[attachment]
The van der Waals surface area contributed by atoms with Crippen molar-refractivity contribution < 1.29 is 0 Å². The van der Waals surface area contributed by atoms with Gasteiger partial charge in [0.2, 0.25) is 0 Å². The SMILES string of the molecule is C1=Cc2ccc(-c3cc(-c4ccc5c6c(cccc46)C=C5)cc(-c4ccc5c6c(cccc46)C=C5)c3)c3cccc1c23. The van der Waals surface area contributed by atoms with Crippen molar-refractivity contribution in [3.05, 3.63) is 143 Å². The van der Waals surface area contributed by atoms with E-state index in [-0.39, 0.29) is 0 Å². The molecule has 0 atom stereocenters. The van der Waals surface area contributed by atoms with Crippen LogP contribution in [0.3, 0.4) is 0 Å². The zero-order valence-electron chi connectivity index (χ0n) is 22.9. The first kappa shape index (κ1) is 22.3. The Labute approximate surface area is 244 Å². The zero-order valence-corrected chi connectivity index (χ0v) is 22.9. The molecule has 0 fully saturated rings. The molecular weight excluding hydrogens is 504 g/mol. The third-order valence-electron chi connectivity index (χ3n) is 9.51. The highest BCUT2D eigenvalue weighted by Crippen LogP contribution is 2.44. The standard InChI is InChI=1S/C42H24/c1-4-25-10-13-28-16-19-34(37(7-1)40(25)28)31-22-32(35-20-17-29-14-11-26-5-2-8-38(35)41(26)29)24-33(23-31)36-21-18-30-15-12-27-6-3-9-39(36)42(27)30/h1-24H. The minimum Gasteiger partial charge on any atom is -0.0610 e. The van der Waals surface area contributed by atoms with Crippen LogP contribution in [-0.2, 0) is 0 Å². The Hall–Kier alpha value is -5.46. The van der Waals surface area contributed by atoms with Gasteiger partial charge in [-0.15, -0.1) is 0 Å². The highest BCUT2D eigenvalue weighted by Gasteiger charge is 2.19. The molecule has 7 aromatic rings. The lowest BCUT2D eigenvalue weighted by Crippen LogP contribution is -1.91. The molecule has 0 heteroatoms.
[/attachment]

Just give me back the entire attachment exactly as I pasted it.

The van der Waals surface area contributed by atoms with Crippen molar-refractivity contribution < 1.29 is 0 Å². The van der Waals surface area contributed by atoms with Gasteiger partial charge in [0.2, 0.25) is 0 Å². The SMILES string of the molecule is C1=Cc2ccc(-c3cc(-c4ccc5c6c(cccc46)C=C5)cc(-c4ccc5c6c(cccc46)C=C5)c3)c3cccc1c23. The van der Waals surface area contributed by atoms with Crippen molar-refractivity contribution in [3.05, 3.63) is 143 Å². The van der Waals surface area contributed by atoms with E-state index in [-0.39, 0.29) is 0 Å². The molecule has 0 atom stereocenters. The van der Waals surface area contributed by atoms with Crippen LogP contribution in [0.3, 0.4) is 0 Å². The zero-order valence-electron chi connectivity index (χ0n) is 22.9. The first kappa shape index (κ1) is 22.3. The Labute approximate surface area is 244 Å². The zero-order valence-corrected chi connectivity index (χ0v) is 22.9. The molecule has 0 fully saturated rings. The molecular weight excluding hydrogens is 504 g/mol. The third-order valence-electron chi connectivity index (χ3n) is 9.51. The highest BCUT2D eigenvalue weighted by Crippen LogP contribution is 2.44. The standard InChI is InChI=1S/C42H24/c1-4-25-10-13-28-16-19-34(37(7-1)40(25)28)31-22-32(35-20-17-29-14-11-26-5-2-8-38(35)41(26)29)24-33(23-31)36-21-18-30-15-12-27-6-3-9-39(36)42(27)30/h1-24H. The minimum Gasteiger partial charge on any atom is -0.0610 e. The van der Waals surface area contributed by atoms with Crippen LogP contribution in [-0.2, 0) is 0 Å². The Hall–Kier alpha value is -5.46. The van der Waals surface area contributed by atoms with Gasteiger partial charge in [-0.15, -0.1) is 0 Å². The highest BCUT2D eigenvalue weighted by Gasteiger charge is 2.19. The molecule has 7 aromatic rings. The lowest BCUT2D eigenvalue weighted by Crippen LogP contribution is -1.91. The molecule has 0 heteroatoms.